Dealing with the Italian contribution to Unified Protector, on Mar. 29 the activity comprised two missions of Eurofighter F-2000A Typhoons belonging to the 4° Stormo which performed CAP (Combat Air Patrols): the first one took off at 11.00LT and landed at 13.30LT, while the second took off at 12.30LT and landed at 14.30LT. Two maritime air defence missions were flown by pairs of AV-8B+ Harriers of the Italian Navy operating out of the Italian aircraft carrier Garibaldi. Two missions involving 2 Tornado ECRs and air-to-air refueling platforms (KC-130J and Tornado IDS) were flown too.

4) FAF is continuing its support to the QEAF Mirage 2000s based in Souda Bay with 4 Mirages deployed there that are flying two daily CAP missions along with two Qatari fighters. As the French MoD (kudos for the information and pictures, like those on these pages, rendered available through its website) underlines, between the two air forces there’s a strong relationship: since January 2011, two French fighter pilots are assigned to Qatari squadrons (flying Mirage 2000-5 and Alphajet); furthermore, bilateral tactical training period lasting two weeks is regularly held in Qatar as happened in 2010, with Exercise “Al Koot” held in Qatar from Nov. 26 to Dec. 16.

The evening of 28 March was marked by a strike carried out on an ammunition dump located in the region Gharyan, some 100 km south of Tripoli which saw the partecipation of 5 Rafales, 4 Mirage 2000Ds and 1 Super Etendard supported by C-135s and E-2 Hawkeye. On Mar 29, a similar force, supported by 4 tankers and 1 E-3F, hit a SAM site located at a hundred kilometers southwest of Tripoli. Reconnaissance was provided by 2 Rafales from Charles De Gaulle aircraft carried and 2 Mirage F-1CRs with recon pods operating out of Solenzara airport.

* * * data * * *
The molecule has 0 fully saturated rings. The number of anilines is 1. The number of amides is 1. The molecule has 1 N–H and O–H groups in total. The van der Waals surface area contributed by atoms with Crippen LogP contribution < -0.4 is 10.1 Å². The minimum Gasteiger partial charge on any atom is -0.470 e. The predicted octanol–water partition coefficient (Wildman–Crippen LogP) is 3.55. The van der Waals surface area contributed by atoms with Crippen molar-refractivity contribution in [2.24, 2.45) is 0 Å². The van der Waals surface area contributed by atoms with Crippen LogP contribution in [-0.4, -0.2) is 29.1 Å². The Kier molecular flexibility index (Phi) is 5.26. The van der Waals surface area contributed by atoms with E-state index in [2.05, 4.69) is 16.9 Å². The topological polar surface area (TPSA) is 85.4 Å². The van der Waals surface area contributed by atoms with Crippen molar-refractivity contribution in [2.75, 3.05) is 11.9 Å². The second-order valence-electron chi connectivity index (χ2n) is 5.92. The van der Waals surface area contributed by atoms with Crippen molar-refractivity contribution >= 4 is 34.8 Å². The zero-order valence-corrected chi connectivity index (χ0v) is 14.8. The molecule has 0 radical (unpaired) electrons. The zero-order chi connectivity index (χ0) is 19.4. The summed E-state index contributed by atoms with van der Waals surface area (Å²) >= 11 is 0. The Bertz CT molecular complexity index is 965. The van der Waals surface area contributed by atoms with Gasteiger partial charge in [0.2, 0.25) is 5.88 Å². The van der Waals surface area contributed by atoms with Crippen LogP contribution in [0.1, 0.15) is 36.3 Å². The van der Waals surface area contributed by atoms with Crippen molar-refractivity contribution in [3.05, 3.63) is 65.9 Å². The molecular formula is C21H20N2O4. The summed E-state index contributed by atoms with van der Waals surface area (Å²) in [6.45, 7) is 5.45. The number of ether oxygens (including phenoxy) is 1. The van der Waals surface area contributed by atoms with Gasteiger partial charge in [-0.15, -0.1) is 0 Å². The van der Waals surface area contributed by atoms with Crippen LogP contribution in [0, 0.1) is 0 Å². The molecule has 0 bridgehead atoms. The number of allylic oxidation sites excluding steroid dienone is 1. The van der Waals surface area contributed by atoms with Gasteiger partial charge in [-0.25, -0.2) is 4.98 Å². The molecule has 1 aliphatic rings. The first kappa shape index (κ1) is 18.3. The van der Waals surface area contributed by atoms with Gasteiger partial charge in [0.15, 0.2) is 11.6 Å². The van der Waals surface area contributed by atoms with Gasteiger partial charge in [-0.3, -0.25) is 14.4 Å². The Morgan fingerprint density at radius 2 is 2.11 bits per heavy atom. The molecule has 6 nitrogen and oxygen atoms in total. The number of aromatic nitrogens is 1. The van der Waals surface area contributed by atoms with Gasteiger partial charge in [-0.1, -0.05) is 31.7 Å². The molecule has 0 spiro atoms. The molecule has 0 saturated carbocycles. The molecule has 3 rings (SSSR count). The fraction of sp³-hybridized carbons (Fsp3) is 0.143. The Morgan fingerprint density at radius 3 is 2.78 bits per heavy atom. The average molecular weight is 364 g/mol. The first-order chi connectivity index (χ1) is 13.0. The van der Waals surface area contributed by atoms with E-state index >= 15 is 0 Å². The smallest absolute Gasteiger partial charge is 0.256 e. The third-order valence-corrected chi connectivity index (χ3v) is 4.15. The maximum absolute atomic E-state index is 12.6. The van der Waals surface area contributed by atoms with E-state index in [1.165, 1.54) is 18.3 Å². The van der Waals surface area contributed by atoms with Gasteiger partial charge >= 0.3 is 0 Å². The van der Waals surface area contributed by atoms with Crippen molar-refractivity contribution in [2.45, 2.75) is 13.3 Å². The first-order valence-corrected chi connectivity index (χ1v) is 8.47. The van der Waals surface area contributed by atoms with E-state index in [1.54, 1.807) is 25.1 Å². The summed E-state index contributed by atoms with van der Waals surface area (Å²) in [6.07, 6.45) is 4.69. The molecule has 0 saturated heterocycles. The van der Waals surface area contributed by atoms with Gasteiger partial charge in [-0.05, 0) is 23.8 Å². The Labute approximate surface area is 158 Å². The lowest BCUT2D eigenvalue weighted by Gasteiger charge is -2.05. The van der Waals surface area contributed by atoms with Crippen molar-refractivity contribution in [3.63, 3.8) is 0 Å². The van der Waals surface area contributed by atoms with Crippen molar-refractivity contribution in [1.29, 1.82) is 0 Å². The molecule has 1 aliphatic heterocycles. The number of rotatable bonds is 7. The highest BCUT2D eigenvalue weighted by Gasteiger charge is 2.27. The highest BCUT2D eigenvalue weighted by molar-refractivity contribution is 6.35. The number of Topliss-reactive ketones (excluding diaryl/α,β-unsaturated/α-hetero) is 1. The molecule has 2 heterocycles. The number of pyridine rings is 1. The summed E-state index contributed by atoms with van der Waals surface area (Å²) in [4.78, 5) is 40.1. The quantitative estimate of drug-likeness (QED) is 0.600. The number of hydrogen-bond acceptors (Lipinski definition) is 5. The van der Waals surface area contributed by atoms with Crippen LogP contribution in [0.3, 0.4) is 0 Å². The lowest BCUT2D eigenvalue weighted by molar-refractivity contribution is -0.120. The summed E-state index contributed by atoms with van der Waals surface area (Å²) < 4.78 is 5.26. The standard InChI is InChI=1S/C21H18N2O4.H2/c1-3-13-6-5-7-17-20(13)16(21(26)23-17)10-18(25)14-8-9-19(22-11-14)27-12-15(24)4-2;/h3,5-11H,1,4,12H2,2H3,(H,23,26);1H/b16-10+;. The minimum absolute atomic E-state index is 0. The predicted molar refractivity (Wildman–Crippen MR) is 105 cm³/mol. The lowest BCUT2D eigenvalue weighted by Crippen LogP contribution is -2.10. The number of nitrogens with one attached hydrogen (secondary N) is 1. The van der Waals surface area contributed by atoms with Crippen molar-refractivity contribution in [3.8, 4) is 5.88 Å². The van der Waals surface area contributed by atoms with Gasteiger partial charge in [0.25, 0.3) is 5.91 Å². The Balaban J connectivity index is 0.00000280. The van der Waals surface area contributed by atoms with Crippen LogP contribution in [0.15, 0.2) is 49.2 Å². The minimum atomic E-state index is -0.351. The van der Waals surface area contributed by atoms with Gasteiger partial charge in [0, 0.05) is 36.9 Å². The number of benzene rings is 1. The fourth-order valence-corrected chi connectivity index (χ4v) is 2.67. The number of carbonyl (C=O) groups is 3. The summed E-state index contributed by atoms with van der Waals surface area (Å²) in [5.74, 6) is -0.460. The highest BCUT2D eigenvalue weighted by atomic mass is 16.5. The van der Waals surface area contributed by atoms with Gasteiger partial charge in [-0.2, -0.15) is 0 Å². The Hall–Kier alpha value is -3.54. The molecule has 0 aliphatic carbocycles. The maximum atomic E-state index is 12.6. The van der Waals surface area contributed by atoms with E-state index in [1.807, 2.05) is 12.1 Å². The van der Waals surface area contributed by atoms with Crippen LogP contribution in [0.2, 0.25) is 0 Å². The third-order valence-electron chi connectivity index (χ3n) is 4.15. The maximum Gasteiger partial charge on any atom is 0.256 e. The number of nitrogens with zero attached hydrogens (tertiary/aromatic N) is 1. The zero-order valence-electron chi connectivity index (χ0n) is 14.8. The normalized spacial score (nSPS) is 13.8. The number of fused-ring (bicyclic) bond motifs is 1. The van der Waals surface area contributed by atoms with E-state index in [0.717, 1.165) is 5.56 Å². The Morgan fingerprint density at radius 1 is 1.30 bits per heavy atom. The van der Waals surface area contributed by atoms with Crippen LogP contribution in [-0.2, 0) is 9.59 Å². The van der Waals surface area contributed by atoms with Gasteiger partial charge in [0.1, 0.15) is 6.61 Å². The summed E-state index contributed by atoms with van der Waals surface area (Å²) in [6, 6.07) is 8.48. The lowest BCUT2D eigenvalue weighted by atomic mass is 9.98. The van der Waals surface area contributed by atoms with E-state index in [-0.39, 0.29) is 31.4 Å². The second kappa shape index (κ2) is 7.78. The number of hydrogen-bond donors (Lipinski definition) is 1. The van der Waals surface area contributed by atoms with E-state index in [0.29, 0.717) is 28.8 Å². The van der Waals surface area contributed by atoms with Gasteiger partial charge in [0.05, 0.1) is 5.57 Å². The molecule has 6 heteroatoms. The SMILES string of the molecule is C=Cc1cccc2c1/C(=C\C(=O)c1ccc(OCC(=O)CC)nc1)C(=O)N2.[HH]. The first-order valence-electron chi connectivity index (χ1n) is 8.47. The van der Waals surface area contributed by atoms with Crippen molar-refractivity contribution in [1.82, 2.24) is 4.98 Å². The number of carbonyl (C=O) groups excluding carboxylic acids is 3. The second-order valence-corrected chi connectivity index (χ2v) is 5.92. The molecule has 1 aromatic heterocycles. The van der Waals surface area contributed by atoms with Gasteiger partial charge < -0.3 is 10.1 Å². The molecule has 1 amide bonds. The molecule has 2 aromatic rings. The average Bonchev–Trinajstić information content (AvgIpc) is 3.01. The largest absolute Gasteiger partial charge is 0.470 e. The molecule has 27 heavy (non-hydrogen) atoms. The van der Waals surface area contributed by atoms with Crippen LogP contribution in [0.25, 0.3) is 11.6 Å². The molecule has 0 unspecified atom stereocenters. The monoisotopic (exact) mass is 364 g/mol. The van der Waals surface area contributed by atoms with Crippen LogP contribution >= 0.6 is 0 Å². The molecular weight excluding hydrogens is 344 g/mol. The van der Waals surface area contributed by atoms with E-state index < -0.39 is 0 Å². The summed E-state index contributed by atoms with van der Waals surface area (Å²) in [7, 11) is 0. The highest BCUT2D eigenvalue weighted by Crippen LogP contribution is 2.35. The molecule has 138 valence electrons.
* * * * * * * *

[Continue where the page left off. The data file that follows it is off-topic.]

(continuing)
5) Sweden is about to deploy a contingent that should be made of 8 JAS 39 Gripen from 1’st div F17 at Ronneby and a supporting C-130 and one S-102B Gulfstream IV (ELINT platform). As someone emphasized, the arrival of the Gripen in the Mediterranean, marks the arrival of the 4th (maybe 5th if we consider also the UAE F-16E/F Block 60) contender in the Indian Air Force Medium Multi-Role Combat Aircraft (MMRCA) Competition….

About David Cenciotti
David Cenciotti is a journalist based in Rome, Italy. He is the Founder and Editor of “The Aviationist”, one of the world’s most famous and read military aviation blogs. Since 1996, he has written for major worldwide magazines, including Air Forces Monthly, Combat Aircraft, and many others, covering aviation, defense, war, industry, intelligence, crime and cyberwar. He has reported from the U.S., Europe, Australia and Syria, and flown several combat planes with different air forces. He is a former 2nd Lt. of the Italian Air Force, a private pilot and a graduate in Computer Engineering. He has written five books and contributed to many more ones.